Saving Mr. Banks

Saving Mr. Banks tells the story of Walt Disney’s crass and culturally clueless attempts to persuade Mrs. PL Travers, the very English (but actually Australian) author of Mary Poppins, to turn her book into a Disney film. Now Missiz (that’s an inside joke) was a woman who was notoriously close to her subject, and a lot of the humour of the piece comes from the culture clash between the Yanks and the Brits, as the studio kak-handedly attempts to (unsuccessfully) charm Mrs Travers – as well as her cracking put-downs in response. It’s not necessarily an easy watch though, because it veers towards maudlin as the making of the movie brings back sad memories from the author’s own past. Anyway, Emma Thompson is just so good, you kind of want her to be happy and get her own redemption from the film.

SAVING MR. BANKS

A lot of the movie is spent on the gorgeous Disney lot in Burbank, where I spent a fairly miserable summer with AFCI and the PGA’s Produced By Conference. It’s lovely to see those leafy, immaculate lanes again (even though I hated every minute when I was actually there.) In fact the whole movie is beautifully styled and you can almost smell the sixties. Chlorine and sweat, apparently. Chlorine and sweat.

Total Recall

First, an admission: I remember Total Recall, the Arnie version, from the first time round. I enjoyed it; I enjoyed Sharon Stone’s punch up, I enjoyed the bit where The Gubernator pulls a big electronic bug out of his nose, I enjoyed the clunkily-imagined (even for 1990) sci-fi future. But hey, I’m up for a remake every now and again, and it seems respectful somehow, to see how updated CGI can better-visualize Philip K Dick’s trippy imagination on screen. Unfortunately, this 2012 version, doesn’t quite do him justice….

In spite of gobsmacking, multi-level cityscapes, multiple moving parts, and pretty much non-stop action, the movie feels soulless. It gives us nothing to connect with – not Doug Quaid’s personal challenges, not the struggle of the grimly colonized against vile oppressive masters (lebensraum!), not gloriously wicked, subversive, sexy memories bought at Rekall. Instead, it feels dull, featureless and entirely too self-important for its own good. Kate Becknisale plays Robert Patrick as The Terminator 2, only runnier, Jessica Biel is lovely, and Colin Farrell…? Ah Colin Farrell, what can one say? I happen to think he’s an astoundingly handsome man, almost perfect (with his asymmetrical eyebrows and everything), and yet, yet, he does absolutely nothing for me. There’s a redeeming crack or two of likeability in there somewhere, but mostly he just comes across as a tosser. And when he beats up Bryan Cranston in the finale, it’s like watching someone unsavory laying into his dad.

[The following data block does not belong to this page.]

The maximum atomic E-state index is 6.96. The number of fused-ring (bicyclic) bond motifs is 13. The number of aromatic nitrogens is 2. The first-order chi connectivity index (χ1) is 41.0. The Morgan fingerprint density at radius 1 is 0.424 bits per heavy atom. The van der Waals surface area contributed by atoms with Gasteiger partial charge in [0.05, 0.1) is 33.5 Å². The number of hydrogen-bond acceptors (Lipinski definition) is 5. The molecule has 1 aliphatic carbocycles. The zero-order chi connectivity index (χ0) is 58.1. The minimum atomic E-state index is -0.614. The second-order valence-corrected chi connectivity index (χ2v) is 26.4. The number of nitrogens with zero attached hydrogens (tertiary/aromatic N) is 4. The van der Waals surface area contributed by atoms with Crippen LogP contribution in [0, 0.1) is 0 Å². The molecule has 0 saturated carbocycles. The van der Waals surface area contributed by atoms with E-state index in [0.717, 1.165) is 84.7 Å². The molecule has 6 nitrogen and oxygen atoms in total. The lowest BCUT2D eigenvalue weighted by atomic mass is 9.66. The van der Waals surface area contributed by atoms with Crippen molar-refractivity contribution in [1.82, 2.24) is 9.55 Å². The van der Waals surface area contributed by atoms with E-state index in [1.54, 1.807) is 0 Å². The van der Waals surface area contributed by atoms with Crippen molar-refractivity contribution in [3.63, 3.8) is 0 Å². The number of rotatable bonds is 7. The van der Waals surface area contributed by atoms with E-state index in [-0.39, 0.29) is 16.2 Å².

For all the futuristic sets, Total Recall filmed mostly in and around Toronto. There’s behind-the-scenes stuff around road closures and bemused visitors here and here. One thing I would recommend though, is to swing by the faux-website for the Rekall business. I love this kind of thing, and it’s a tantalizing glimpse of how the movie might have challenged our imaginations instead of just putting them into neutral.